Congo, the Democratic Republic of the - Country Commercial Guide
Democratic Republic of the Congo - Market Overview
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With an area the size of Western Europe, the Democratic Republic of Congo (DRC) is the largest country in sub-Saharan Africa.  It has exceptional natural resources, including minerals (cobalt, copper, etc.), hydroelectric potential, vast arable land, biodiversity, and the world’s second largest tropical forest.  It’s strategically located in Central Africa, which makes it a potentially attractive market for American companies to enter.

The DRC’s economy is largely dependent on the price of commodities, particularly copper, cobalt, tin, tungsten, and tantalum.  Most of the country’s mineral resources remain untapped and are estimated to be worth $24 trillion. The DRC is Africa’s largest producer of copper and the world’s largest producer of cobalt, a strategic metal used in battery production.  Prices for both metals have tumbled in the past year.  Despite its vaunted wealth, the country remains one of the poorest and least developed in the world and has been mired in armed conflict in the east for a quarter century.

After a year of moderate growth, 1.7 percent in 2020, the economic growth picked up to 8.6 percent in 2022, keeping the strong momentum from 2021 (6.2 percent), driven by increased mining production and high world prices for exports such as copper and cobalt.  Growth in the non-extractive sectors was modest, slowing down to 3.0 percent in 2022, from 4.5 percent in 2021, driven by telecommunications, energy, and non-business services.  Greater export revenues could not offset higher food and fuel bills and led to a widening of the current account deficit, estimated at 2.9 percent of GDP in 2022 (from -1.0 percent in 2021).  Nevertheless, foreign direct investment (FDI) and external financing contributed to reserve accumulation, reaching 7.9 weeks of imports in 2022, up from 5.4 weeks a year earlier, and limiting excessive exchange rate volatility.

The medium-term outlook for the DRC is favorable, with growth estimated at 7.5 percent in 2025.  The mining industry is expected to grow further in 2023 and even more by 2024, as the Kamoa-Kakula copper mine enters its second phase of production in late 2022.  However, the country’s economy remains exposed to fluctuations in commodity prices and the growth levels of its major trading partners, which could be disrupted by geopolitical conflicts or other unforeseen challenges.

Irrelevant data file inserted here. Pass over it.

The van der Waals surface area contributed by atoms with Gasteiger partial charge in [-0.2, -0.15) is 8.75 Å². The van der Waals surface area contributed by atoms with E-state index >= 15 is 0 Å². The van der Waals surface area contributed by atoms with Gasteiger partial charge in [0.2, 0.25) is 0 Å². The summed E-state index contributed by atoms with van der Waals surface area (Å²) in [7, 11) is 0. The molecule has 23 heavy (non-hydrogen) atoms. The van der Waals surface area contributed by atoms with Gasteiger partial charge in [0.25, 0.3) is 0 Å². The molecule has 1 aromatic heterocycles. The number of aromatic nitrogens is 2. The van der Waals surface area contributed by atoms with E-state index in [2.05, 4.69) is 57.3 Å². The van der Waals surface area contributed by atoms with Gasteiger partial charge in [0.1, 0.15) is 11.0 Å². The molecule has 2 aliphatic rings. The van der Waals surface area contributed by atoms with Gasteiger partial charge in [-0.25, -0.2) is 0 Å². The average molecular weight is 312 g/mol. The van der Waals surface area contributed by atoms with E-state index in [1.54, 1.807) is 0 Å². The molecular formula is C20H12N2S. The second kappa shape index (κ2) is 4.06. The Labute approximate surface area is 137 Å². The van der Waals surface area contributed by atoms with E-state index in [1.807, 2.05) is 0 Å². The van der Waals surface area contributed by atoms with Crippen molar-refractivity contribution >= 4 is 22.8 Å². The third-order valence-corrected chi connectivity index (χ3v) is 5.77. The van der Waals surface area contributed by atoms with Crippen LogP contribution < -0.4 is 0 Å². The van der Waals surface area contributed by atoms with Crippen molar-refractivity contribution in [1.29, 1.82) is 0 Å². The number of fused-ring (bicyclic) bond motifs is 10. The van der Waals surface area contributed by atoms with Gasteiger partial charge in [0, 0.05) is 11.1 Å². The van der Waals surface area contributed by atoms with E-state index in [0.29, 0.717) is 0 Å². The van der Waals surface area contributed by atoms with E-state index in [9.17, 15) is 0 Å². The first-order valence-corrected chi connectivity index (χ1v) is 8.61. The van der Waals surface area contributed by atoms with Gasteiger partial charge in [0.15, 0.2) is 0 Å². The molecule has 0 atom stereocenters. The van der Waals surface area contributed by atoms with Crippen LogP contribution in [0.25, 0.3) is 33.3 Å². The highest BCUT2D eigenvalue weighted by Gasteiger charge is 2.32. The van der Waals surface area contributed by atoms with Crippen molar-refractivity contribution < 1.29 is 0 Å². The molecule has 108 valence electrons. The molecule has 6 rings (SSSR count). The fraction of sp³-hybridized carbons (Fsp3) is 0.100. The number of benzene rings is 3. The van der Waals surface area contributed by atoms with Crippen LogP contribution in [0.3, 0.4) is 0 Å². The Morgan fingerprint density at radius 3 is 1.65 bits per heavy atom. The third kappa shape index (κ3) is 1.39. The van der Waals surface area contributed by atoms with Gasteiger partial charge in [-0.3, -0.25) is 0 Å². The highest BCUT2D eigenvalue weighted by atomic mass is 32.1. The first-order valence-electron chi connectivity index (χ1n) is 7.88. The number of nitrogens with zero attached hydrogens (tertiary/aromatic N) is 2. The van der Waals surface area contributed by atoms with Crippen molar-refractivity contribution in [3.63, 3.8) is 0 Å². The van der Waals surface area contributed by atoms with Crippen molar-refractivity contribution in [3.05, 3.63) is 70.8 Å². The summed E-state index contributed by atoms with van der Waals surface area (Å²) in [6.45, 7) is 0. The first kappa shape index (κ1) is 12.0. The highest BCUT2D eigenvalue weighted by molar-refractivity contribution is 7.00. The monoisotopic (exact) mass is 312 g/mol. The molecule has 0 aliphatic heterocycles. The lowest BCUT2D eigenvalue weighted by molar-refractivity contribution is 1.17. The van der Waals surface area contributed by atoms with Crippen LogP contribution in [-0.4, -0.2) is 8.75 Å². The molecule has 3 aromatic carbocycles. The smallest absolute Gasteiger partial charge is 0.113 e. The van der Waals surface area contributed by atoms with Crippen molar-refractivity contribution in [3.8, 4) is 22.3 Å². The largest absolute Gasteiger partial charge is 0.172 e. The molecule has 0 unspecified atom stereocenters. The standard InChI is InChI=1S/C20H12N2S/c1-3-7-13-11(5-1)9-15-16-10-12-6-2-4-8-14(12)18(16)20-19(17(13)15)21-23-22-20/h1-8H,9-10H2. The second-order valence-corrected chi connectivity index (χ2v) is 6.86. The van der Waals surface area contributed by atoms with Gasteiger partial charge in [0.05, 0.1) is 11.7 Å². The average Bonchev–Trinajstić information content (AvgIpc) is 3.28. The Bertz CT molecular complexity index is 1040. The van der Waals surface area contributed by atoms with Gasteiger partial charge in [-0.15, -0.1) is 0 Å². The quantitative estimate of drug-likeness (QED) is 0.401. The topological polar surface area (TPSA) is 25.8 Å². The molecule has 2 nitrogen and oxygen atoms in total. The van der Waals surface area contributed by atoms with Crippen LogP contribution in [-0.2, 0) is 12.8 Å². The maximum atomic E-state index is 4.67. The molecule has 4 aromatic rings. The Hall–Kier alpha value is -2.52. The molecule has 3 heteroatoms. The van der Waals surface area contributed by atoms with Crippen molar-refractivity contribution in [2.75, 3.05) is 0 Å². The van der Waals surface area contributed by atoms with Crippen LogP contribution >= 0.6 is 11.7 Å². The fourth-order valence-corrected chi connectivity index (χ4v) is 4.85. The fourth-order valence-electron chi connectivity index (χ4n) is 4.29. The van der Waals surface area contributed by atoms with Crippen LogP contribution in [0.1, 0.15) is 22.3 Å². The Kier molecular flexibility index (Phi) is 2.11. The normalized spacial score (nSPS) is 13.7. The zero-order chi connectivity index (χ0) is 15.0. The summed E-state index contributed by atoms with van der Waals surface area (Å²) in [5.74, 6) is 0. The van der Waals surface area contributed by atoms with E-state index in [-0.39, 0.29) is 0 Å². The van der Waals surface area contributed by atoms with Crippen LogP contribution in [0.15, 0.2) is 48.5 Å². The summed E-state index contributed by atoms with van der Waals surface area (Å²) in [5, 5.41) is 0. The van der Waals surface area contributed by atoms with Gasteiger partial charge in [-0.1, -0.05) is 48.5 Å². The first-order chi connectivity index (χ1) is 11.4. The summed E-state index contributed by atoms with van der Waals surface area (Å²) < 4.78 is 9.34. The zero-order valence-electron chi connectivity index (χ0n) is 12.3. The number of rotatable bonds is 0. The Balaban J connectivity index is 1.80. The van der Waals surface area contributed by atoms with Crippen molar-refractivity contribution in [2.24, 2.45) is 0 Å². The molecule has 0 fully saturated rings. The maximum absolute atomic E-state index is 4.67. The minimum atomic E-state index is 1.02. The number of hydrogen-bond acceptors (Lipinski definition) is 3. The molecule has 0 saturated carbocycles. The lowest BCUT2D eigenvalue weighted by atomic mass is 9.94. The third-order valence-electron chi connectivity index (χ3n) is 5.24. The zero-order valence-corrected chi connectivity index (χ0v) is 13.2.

The economic consequences of Russia’s invasion of Ukraine have already exacerbated inflation in sub-Saharan Africa and reduced household consumption due to higher global food and oil prices, with the average inflation rate rising from 9.1 percent in 2021 to 9.2 percent in 2022.  The immediate challenge for the DRC is therefore to maintain political and macroeconomic stability while intensifying ongoing reforms to ensure sustainable and inclusive growth.

The DRC shipped $16.1 billion worth of exported goods to the world in 2021.  This dollar amount reflects a 30.8 percent increase from $12.3 billion in 2017.  Year-over-year, the value of Congolese exports increased by 13.9 percent from $14.1 billion during 2020.

The DRC’s top five exports are refined copper and unwrought alloys, cobalt, unrefined copper, copper ores or concentrates, and crude oil.  Together, this quintet of major exports represents 92.2 percent of the country’s total exports by value.  The latest available data by country show that 97 percent of DRC’s exports were purchased by importers in the following countries:  Mainland China (41 percent of the world total); Tanzania (11.8 percent); Zambia (8.8 percent); South Africa (7.7 percent); Singapore (7.2 percent); United Arab Emirates (6 percent); Switzerland (5.7 percent); Mozambique (4.8 percent); Vietnam (1.6 percent); Hong Kong (1 percent); Belgium (0.6 percent); and Malaysia (0.6 percent).